The Tochigi Brex advanced to the B. League Championship final, holding off the visiting SeaHorses Mikawa in the Game 3 tiebreaker on Sunday afternoon.
The Brex’s 14-12 win in the 10-minute mini-game came after their 65-63 defeat before a 15-minute intermission.
Third-seeded Mikawa led 57-38 after three quarters in Game 2, holding on despite Tochigi’s 25-point fourth quarter in a dramatic semifinal contest.
That set the stage for a winner-take-all tiebreaker before 3,997 spectators.
The second-seeded Brex (50-16) will meet the top-seeded Kawasaki Brave Thunders in the B. League first-division title game on Saturday at Yoyogi National Gymnasium. Tipoff is 3:10 p.m.
Mikawa sharpshooter Kosuke Kanamaru nailed a jumper to put the visitors ahead 12-8 with 2:07 remaining.
Tochigi coach Tom Wisman’s team went on a 6-0 run to the end the mini-game.
Brex forward Ryan Rossiter scored inside to cut the lead to two with 1:51 left. Teammate Yusuke Endo’s jumper from close range tied it at 12-12 with 21 seconds to play.
The SeaHorses were unable to score down the stretch, and in the closing seconds the ball wound up in Rossiter’s hands. He converted a clutch jumper with 2 seconds left for the final points of the 10-minute tiebreaker.
Mikawa’s season ended with a 49-16 record.
The SeaHorses led 8-6 after the first five-minute period of the mini-game.
Rossiter was the high scorer in the 10-minute tiebreaker, putting seven points on the board. He grabbed five rebounds, playing all 10 minutes. Teammate Takatoshi Furukawa scored three points, making 1 of 4 3s. Gibbs and Yusuke Endo each had two points, with Gibbs dishing out three assists. Gibbs and Endo both blocked a shot in Game 3.
Kanamaru scored six points for the SeaHorses in Game 3, Gavin Edwards had four and Makoto Hiejima two.
“Game 2 was extremely tough for us,” Rossiter, a Siena College alum, told The Japan Times on Sunday night. “Mikawa came out very hard and played physical. We didn’t get into a great flow on offense until late in the game, we made a great run in the fourth.”
A 17-0 spurt pulled Tochigi to within 57-55 with 4:23 left.
A great fourth quarter wasn’t enough for the Brex to win the game and avoid having to play the tiebreaker.
The former JBL (and its successor, NBL) rivals met twice during the regular season, with both teams winning once. Before this weekend, they hadn’t met since Dec. 3-4, and those two games were decided by nine points; both teams went 46-16 during the regular season.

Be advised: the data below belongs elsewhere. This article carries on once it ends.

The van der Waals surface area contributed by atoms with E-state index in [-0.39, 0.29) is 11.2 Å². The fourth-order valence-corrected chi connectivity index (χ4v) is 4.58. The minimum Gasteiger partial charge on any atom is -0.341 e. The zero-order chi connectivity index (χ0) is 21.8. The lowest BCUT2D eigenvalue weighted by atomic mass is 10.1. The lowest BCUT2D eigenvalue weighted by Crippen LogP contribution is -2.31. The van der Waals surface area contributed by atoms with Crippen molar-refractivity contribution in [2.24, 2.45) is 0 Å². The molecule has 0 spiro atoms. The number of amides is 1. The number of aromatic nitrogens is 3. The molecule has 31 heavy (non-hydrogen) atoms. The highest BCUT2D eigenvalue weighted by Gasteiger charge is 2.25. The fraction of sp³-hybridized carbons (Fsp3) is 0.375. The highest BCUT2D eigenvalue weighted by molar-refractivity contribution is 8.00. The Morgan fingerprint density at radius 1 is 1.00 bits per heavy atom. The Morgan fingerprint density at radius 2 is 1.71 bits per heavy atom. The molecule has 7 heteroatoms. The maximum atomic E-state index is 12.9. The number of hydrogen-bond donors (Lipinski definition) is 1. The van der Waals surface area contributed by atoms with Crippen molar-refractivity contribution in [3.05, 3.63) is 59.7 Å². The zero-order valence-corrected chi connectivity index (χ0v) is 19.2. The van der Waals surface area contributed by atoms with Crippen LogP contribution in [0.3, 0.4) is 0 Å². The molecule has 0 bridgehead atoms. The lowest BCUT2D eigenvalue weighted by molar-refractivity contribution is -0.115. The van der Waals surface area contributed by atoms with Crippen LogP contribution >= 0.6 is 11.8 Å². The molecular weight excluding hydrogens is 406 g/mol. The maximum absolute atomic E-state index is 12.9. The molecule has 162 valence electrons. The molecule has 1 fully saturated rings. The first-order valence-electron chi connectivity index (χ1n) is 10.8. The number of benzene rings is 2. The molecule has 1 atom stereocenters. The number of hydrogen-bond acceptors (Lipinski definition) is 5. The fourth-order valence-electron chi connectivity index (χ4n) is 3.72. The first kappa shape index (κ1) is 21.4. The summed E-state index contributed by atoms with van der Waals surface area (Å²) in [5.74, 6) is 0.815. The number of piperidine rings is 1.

In Game 2, Kanamaru paced the SeaHorses with 21 points. Hiejima poured in 12 points, grabbed eight rebounds and dished out four assists. Edwards contributed 10 points and Isaac Butts had six points and 14 boards. J.R. Sakuragi added eight points, six rebounds and four assists. Ryoma Hashimoto made a game-high three steals.
Jeff Gibbs led the Brex with 13 points and handed out three assists, while Rossiter scored 11 points, corralled 11 boards and swatted two shots. Naoya Kumagae had nine points and Hironori Watanabe finished with eight and doled out three assists.
When both former NBL teams returned to the floor for the additional drama of the mini-game, a format used in the bj-league before the merger with the NBL that created the B. League for the 2016-17 campaign, it was a new experience for them.
“The third game was all heart, we refused to give up and never thought we would lose,” Rossiter said. “We talk about hustle and heart all season and really showed that today.”
After playing in the 10-minute tiebreaker for the first time, he was asked what he thought of it.
“This is definitely an interesting format for playoffs,” Rossiter said. “The fans in both semifinal series were able to see an exciting winner-take-all for the series, but it’s very tough as a player to play those extra minutes right after a tough loss or emotional win.”
Veteran forward Sakuragi, who made his SeaHorses debut in 2001, reacted to his team’s final games of the season in an interview.
“I’m very proud of my team,” the 40-year-old former NBA forward told The Japan Times. “(We) fought hard in the second game. I wanted to come out aggressive and hoped my teammates would follow, which they did.
“We were trying to rest guys in the fourth to prepare for the “third game’ (glorified OT), but lost our big lead and consequently our momentum.”
He added: “I do not care for this format at all. If there were a Game 3, I could have set the same tone and won another game. Ten minutes makes any type of rotation pattern impossible. So you end up with exhausted players making mistakes they wouldn’t normally make. The quality of basketball also goes down.
“It was hard for me to believe that was it when the buzzer went off. (It) didn’t feel like we had been beaten by a better team. We fell to the format.”
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